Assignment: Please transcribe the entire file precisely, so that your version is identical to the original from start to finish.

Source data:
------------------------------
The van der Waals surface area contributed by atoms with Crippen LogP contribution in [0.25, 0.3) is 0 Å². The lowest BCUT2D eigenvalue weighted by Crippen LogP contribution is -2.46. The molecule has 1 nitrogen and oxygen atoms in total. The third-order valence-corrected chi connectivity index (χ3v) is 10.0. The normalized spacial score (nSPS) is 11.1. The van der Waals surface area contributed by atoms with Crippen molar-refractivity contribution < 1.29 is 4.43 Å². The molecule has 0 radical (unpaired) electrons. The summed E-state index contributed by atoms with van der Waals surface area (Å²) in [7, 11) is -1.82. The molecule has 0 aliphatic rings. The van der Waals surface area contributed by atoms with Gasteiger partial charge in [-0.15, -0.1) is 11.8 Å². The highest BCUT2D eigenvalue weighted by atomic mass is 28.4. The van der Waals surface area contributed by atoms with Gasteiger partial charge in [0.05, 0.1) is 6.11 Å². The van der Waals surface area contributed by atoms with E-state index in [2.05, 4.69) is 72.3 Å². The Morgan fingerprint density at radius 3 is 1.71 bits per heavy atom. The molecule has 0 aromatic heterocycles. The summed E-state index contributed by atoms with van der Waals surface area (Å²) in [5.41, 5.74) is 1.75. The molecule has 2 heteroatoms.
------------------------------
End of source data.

The van der Waals surface area contributed by atoms with Crippen LogP contribution in [0.25, 0.3) is 0 Å². The lowest BCUT2D eigenvalue weighted by Crippen LogP contribution is -2.46. The molecule has 1 nitrogen and oxygen atoms in total. The third-order valence-corrected chi connectivity index (χ3v) is 10.0. The normalized spacial score (nSPS) is 11.1. The van der Waals surface area contributed by atoms with Crippen molar-refractivity contribution < 1.29 is 4.43 Å². The molecule has 0 radical (unpaired) electrons. The summed E-state index contributed by atoms with van der Waals surface area (Å²) in [7, 11) is -1.82. The molecule has 0 aliphatic rings. The van der Waals surface area contributed by atoms with Gasteiger partial charge in [-0.15, -0.1) is 11.8 Å². The highest BCUT2D eigenvalue weighted by atomic mass is 28.4. The van der Waals surface area contributed by atoms with Gasteiger partial charge in [0.05, 0.1) is 6.11 Å². The van der Waals surface area contributed by atoms with E-state index in [2.05, 4.69) is 72.3 Å². The Morgan fingerprint density at radius 3 is 1.71 bits per heavy atom. The molecule has 0 aromatic heterocycles. The summed E-state index contributed by atoms with van der Waals surface area (Å²) in [5.41, 5.74) is 1.75. The molecule has 2 heteroatoms.